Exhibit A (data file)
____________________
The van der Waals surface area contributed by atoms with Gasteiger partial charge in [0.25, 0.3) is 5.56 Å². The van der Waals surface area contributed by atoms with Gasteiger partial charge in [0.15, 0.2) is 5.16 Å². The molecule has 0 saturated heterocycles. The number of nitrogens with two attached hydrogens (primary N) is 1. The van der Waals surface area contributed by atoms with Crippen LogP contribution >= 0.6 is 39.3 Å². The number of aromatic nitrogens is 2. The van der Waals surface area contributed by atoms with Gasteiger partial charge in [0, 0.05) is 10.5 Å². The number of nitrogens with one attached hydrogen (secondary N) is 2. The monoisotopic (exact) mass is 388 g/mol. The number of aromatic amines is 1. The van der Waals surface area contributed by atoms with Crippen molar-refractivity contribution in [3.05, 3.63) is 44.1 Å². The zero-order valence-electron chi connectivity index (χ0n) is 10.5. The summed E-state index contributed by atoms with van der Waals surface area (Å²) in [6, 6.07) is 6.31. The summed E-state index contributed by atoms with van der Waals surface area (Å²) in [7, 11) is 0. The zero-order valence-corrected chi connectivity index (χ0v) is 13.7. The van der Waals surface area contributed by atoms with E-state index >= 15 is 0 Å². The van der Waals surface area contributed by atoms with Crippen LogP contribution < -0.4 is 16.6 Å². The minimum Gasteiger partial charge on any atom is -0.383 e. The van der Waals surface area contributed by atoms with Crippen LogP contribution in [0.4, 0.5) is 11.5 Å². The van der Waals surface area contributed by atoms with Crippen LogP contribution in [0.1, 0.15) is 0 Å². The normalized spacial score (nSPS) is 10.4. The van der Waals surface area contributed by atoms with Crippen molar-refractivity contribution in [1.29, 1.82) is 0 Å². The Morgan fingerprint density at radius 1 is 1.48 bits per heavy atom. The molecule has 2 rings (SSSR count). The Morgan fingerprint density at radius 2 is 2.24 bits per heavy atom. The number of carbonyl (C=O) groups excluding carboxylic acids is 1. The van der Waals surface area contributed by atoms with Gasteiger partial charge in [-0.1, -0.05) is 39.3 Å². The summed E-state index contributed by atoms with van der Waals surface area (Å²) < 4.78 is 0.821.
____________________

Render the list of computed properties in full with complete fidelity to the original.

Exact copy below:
The van der Waals surface area contributed by atoms with Gasteiger partial charge in [0.25, 0.3) is 5.56 Å². The van der Waals surface area contributed by atoms with Gasteiger partial charge in [0.15, 0.2) is 5.16 Å². The molecule has 0 saturated heterocycles. The number of nitrogens with two attached hydrogens (primary N) is 1. The van der Waals surface area contributed by atoms with Crippen LogP contribution >= 0.6 is 39.3 Å². The number of aromatic nitrogens is 2. The van der Waals surface area contributed by atoms with Gasteiger partial charge in [0, 0.05) is 10.5 Å². The number of nitrogens with one attached hydrogen (secondary N) is 2. The monoisotopic (exact) mass is 388 g/mol. The number of aromatic amines is 1. The van der Waals surface area contributed by atoms with Crippen molar-refractivity contribution in [3.05, 3.63) is 44.1 Å². The zero-order valence-electron chi connectivity index (χ0n) is 10.5. The summed E-state index contributed by atoms with van der Waals surface area (Å²) in [6, 6.07) is 6.31. The summed E-state index contributed by atoms with van der Waals surface area (Å²) in [7, 11) is 0. The zero-order valence-corrected chi connectivity index (χ0v) is 13.7. The van der Waals surface area contributed by atoms with E-state index >= 15 is 0 Å². The van der Waals surface area contributed by atoms with Crippen LogP contribution < -0.4 is 16.6 Å². The minimum Gasteiger partial charge on any atom is -0.383 e. The van der Waals surface area contributed by atoms with Crippen LogP contribution in [0.4, 0.5) is 11.5 Å². The van der Waals surface area contributed by atoms with Crippen LogP contribution in [0.1, 0.15) is 0 Å². The normalized spacial score (nSPS) is 10.4. The van der Waals surface area contributed by atoms with Crippen molar-refractivity contribution in [1.29, 1.82) is 0 Å². The Morgan fingerprint density at radius 1 is 1.48 bits per heavy atom. The molecule has 2 rings (SSSR count). The Morgan fingerprint density at radius 2 is 2.24 bits per heavy atom. The number of carbonyl (C=O) groups excluding carboxylic acids is 1. The van der Waals surface area contributed by atoms with Gasteiger partial charge in [-0.1, -0.05) is 39.3 Å². The summed E-state index contributed by atoms with van der Waals surface area (Å²) < 4.78 is 0.821.